IGCSE French/Spanish: 5: Word perfect; how to increase your levels of accuracy in writing.

IGCSE French/Spanish: 5: Word perfect; how to increase your levels of accuracy in writing.

In blog 5 of our French and Spanish blog, an Oxford Open Learning tutor gives advice on making your writing more accurate.

IGCSE French/Spanish: 5: Word perfect; how to increase your levels of accuracy in writing.

This is a tricky one, and students often think that it is simply a matter of natural ability, as some people are just more naturally accurate than others, even when writing in English. This is true of course, but it doesn’t mean that accuracy can’t be learnt, as it is often as much about practice and application as innate talent.

As I touched upon in the conjugation blog, it is a very different thing to produce accurate written work from the comfort of your own study desk with all your reference materials to hand, to doing it in exam conditions or ‘for real’. So how do you achieve the latter? The same way as you achieve high standards in anything: practise, practise, practise – as only practice makes perfect!

  • It is important to take time when you write, and of course to check each word for spelling/accents etc. as you write it. This is not fail-safe however, as you will be so focused on the content and structure of what you are writing that you may not notice little errors that you make (and we ALL do!) along the way….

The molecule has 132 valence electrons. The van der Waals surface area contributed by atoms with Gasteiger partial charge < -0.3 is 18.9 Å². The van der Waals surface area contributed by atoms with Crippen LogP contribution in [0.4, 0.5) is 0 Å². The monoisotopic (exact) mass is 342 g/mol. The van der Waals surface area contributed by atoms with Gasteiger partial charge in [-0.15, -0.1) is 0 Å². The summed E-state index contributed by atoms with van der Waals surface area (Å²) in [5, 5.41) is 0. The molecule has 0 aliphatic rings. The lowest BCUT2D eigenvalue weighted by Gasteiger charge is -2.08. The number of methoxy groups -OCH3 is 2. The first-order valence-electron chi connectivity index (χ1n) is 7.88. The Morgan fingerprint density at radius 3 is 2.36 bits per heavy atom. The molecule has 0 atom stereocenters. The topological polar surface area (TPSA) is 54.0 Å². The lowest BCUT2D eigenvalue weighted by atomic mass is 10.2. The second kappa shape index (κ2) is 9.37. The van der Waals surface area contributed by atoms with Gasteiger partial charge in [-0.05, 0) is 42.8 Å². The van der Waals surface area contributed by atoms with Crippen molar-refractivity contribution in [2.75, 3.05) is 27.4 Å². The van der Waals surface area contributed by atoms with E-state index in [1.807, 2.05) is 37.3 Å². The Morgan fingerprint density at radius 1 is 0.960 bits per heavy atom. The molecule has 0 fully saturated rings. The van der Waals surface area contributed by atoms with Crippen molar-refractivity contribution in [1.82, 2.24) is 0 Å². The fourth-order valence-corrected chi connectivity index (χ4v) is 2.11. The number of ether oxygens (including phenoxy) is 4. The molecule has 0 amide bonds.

• So… always leave time to check your writing at the end. This might mean as soon as you have placed the last full stop at the end of the last sentence, or after you have checked through the rest of your work. Or both! If time allows the most effective way to check accuracy in writing is to do it several times over and to come back to the passage after a time away from it. Clearly this method is not always possible in an exam but should be used in assignment work as you can learn a lot by spotting and correcting your own mistakes.
  • How to check for accuracy?… and what to check?…
  1. Spellings – check against a vocabulary list (if not in exam conditions) or say the word out loud, this may help to see whether the spelling is correct – particularly in Spanish, which is a phonetic language.
  2. Gender (masculine or feminine) – it is important that you learn this when learning your vocabulary at the outset as getting this wrong could mean you also spell the subsequent adjectives etc. wrongly.
  3. Plural – do you need to change the spelling of your word to make it plural?
  4. Adjective – check the position of it (before or after the noun?) and the spelling (have you used the correct version (masculine/feminine/plural etc.)).
  5. Punctuation and capital letters. Make sure you know the rules for these in the language. Watch out for those upside down exclamation İ and question marks ¿ in Spanish!
  6. Accents – take time to learn the accent rules, this is essential for accuracy.
  7. Verbs and Tenses – see previous blog “Conquering Conjugation.”
  8. Missing words – re-read each sentence to check it makes sense and that you haven’t missed a word out. If it helps, read it back to yourself in ENGLISH to check this.
  9. Word order – remember the difference between French/Spanish word order and that of English (e.g. most adjectives come after the noun not before).
  10. Prepositions – have you used the right one (of/in/at/on etc.) Can be tricky!

Good Luck!

Chloe Bullock


To find out more about studying French or Spanish visit the Oxford Open Learning website, or contact a Student Adviser for more details.

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